"He has never fought a kickboxer of my stature and my talent, and that will pose considerable problems for him." - Dennis Siver
When that phone call or email comes, letting you know that you’ve been released from your UFC contract, there are any number of reactions that can follow, anger or disbelief being chief among them. But when Dennis Siver got cut from the organization nearly five years ago after a loss to Melvin Guillard in 2008, he simply took it as a sign that there were some changes to be made. Pronto.
“You have to understand one thing about me: I don't worry about things that I realistically couldn't have prevented,” said Siver through translator Oliver Copp. “The Guillard loss never really bothered me. He's a great, explosive striker and he just caught me. That can happen to anybody. That said, after the UFC cut me, I went back to the drawing board. I had clearly not been ready when they had brought me in. I depended too much on my kickboxing and didn't put enough emphasis on wrestling and submissions. It really sounds like a cliché when fighters say that losing and getting cut was the best thing that ever happened to them. That's a load of bull. But what it does offer you is perspective. I started training grappling a lot more and I started taking wrestling seriously.”
Siver wouldn’t have to wait long to be back in the Octagon, getting his return ticket in early 2009 after finishing 2008 with a non-UFC win over Chas Jacquier. He hasn’t been in danger of being cut since, going 9-2 with four finishes and four post-fight bonuses. On Saturday, he looks to push his current winning streak to three in a pivotal featherweight matchup with fellow contender Cub Swanson. It’s a huge change from his first UFC run of 1-3. So what’s been the difference?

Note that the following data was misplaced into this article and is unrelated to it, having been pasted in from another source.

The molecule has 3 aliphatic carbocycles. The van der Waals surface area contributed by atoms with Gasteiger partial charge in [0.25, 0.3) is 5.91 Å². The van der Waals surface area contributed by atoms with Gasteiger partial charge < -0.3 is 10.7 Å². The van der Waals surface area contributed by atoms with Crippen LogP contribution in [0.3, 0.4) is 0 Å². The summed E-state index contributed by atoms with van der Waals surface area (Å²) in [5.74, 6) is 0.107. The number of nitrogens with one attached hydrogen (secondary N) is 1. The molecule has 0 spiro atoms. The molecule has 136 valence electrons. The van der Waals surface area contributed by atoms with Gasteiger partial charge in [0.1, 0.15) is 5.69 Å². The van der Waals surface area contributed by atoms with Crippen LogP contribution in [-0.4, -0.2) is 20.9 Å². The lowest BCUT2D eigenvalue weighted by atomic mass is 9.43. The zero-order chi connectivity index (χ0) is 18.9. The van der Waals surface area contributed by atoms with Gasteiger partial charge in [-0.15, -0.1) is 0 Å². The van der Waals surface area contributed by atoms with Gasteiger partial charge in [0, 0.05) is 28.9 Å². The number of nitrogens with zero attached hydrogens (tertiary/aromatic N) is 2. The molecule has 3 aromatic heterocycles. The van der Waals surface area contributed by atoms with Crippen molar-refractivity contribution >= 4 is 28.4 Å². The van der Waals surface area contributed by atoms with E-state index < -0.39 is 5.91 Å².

“My attitude towards the sport,” he said. “I used to be a kickboxer who was really good at kickboxing and hence beat fighters in Europe based on that quality alone. I am now a mixed martial artist. I respect wrestling. I respect jiu-jitsu. There is nothing I won't do, no style I won't train to better myself every day. I have had quite a good run on the second go-around. Cowboy (Cerrone) caught me and Ross Pearson shut me down, but everybody else has been having more than a bit of trouble dealing with my style.”
In Siver’s second go-round, the loss to Pearson was a competitive one that earned Fight of the Night honors, with the Cerrone defeat in 2011 the only performance in which he was clearly out of sorts, prompting a move to featherweight for his next fight. But to Siver, the win that showed him just how far he had come was a UFC 127 win over George Sotiropoulos in Sotiropoulos’ home of Sydney, Australia.
“The first few fights back were nice, but ultimately, they weren't satisfying,” he said. “The one that really meant a lot to me was picking apart George Sotiropoulos at home, back when everybody thought he was going to be the next big thing. You can trace that win back to the period where I was out of the UFC. And yes, it was the best thing that ever happened to me career-wise in hindsight.”
Along with Sotiropoulos, Siver has notched wins over Spencer Fisher, Matt Wiman, Diego Nunes, and Nam Phan, and as he returns to the Octagon on Saturday, he feels like a title shot is finally within reach.